Mitanni


Mitanni
Kingdom of Second millenium BC.
    The kingdom of Mitanni was one of the major powers Egypt encountered in the Eighteenth Dynasty, first as an enemy and then as an ally. In the second millennium BC, the Hurrians had established several kingdoms on the Euphrates and the Habur, having branched out from their homeland in the region to the south of the Caspian Sea from c.2300 BC onwards. In one of these kingdoms, Mitanni, the Hurrian population was ruled by an aristocracy of Indo-Aryan origin: their kings had Aryan names, they worshipped Indian deities, and they had brought a special knowledge of horse-breeding which was ultimately transmitted to the peoples of Western Asia.
    In the early Eighteenth Dynasty, Mitanni provided the major threat to Egypt. It was probably mentioned in the hieroglyphic texts as early as the reign of *Amenophis I, and it was recorded that *Tuthmosis I crossed the Euphrates into Nahrin (the 'River Country'—the terms Mitanni and Nahrin are used synonymously in the Egyptian texts) and slaughtered many of the enemy, taking the others as prisoners.
    During *Hatshepsut's reign, many of the princelings of Palestine and Syria had been gathered into Mitanni's sphere of influence, and *Tuthmosis III dedicated much of his military prowess to fighting against the Mitannians, leading vigorous campaigns to drive them back beyond the Euphrates. In Year 33, in his eighth campaign, he crossed the Euphrates and inflicted a defeat, albeit temporary, on the Mitannian king. In the reign of his grandson, *Tuthmosis IV, there was a marked change in relations between the two kingdoms. Recognising that neither could successfully and permanently expel the other from northern Syria, they made peace and King Artatama I gave his daughter in marriage to *Tuthmosis IV. It was probably she who became his Great Royal Wife, *Mutemweya, and the mother of his heir, *Amenophis III.
    Amenophis III enjoyed cordial relations with his Mitannian contemporaries, the kings *Shuttarna and *Tushratta. *Shuttarna sent his daughter *Ghilukhepa to marry *Amenophis III and later, *Tushratta's daughter, *Tadukhepa, also became his wife. She was passed on to his son, *Akhenaten, and there has been speculation that she in fact became *Nefertiti, *Akhenaten's Great Royal Wife. However, it is more probable that *Nefertiti was of non-royal but Egyptian origin.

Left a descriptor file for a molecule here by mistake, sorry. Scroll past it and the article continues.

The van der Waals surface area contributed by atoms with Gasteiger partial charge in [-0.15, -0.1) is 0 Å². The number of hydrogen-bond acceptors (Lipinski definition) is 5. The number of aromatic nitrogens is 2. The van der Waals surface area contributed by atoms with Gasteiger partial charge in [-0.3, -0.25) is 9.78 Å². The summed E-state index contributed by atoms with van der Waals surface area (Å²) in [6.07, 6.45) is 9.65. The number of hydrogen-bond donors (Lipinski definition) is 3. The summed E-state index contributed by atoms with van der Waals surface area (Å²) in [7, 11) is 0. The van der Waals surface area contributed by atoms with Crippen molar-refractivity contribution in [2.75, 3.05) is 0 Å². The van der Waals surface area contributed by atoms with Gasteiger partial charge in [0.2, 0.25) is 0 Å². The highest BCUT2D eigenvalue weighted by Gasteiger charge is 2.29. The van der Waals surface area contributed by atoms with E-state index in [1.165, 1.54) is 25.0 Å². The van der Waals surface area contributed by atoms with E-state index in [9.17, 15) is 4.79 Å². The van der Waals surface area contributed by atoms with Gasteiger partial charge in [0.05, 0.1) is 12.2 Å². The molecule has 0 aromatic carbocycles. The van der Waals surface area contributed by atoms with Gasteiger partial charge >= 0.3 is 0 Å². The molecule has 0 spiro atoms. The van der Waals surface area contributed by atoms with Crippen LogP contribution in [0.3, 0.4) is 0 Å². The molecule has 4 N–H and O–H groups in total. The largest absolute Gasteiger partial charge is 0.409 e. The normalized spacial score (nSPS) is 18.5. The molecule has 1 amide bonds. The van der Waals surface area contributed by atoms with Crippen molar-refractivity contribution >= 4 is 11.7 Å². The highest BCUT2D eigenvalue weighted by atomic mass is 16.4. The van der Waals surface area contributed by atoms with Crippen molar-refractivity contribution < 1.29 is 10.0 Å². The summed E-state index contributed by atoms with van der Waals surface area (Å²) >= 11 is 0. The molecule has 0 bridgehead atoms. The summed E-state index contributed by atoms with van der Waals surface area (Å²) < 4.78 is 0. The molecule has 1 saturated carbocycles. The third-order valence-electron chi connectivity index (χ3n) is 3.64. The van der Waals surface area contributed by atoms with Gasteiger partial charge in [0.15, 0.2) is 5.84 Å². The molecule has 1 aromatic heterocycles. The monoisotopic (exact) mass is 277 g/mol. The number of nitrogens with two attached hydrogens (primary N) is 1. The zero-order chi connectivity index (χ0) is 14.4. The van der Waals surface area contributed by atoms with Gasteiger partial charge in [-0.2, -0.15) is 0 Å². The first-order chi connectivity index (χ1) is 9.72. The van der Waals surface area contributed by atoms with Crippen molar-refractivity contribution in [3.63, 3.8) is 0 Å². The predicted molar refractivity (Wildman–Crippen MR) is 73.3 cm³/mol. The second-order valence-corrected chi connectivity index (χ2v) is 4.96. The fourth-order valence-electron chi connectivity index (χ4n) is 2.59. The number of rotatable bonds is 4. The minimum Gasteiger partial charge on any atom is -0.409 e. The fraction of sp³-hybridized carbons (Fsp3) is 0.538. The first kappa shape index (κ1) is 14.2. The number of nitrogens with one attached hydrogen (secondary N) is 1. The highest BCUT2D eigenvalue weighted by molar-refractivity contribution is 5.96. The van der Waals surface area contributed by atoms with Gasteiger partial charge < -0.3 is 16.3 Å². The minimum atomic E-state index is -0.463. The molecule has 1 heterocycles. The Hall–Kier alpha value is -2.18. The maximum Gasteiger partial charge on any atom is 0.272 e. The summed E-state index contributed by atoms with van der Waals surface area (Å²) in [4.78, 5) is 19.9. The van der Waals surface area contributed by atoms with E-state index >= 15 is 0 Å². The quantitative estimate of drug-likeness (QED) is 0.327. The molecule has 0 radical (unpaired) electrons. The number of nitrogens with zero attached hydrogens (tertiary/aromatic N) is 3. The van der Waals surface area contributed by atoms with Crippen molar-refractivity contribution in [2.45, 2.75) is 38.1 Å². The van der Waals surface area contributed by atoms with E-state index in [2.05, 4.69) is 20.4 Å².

When *Amenophis III became a sick old man, *Tushratta sent an image of the goddess Ishtar of Nineveh to Thebes to aid his recovery. The relations between Egypt and Mitanni during these reigns are documented in the Amarna Letters, the archive of clay tablets discovered at Tell el Amarna. With the accession of *Suppiluliumas as king of the *Hittites, the new king set out to attack Mitanni. *Tushratta was murdered, dissension and foreign intervention split the kingdom, and Mitanni ceased to be a great power. The alliance of Egypt, Babylonia and Mitanni, supported by the mutual friendship of the rulers and their diplomatic and marriage ties, now disappeared, and the *Hittites replaced Mitanni as the main rival, and ultimately as the chief ally, of the Egyptians
BIBL. Mercer, S.A.B. The Tell el Amarna Tablets, (two vols) Toronto: 1939; Cavaignac, E. L'Egypte, le Mitanni, et les Hittites de 1478 a 1350. Revue Hittite et Asianique 1 (1931) pp. 61-71.
Biographical Dictionary of Ancient Egypt by Rosalie and Antony E. David
* * *
   Amajor Asiatic kingdom formed in the middle of the second millennium covering northern Iraq, southern Turkey, and eastern Syria. Its rulers exercised sway over many of the local princes of Syria and Palestine. The invading Egyptian armies from Thutmose I onward clashed with Mitanni, known to the Egyptians as Naharin, and restricted its influence. Peace seems to have been arranged between the powers by the reign of Thutmose IV, who married a Mitannian princess, as did his son Amenhotep III, who had two Mitannian wives, Tadukhepa and Gilukhepa. The Mitannian kingdom was reduced to vassal status by the Hittites and finally destroyed by the Assyrians toward the end of the second millennium.
   See also Warfare.
Historical Dictionary Of Ancient Egypt by Morris L. Bierbrier

Ancient Egypt. A Reference Guide. . 2011.

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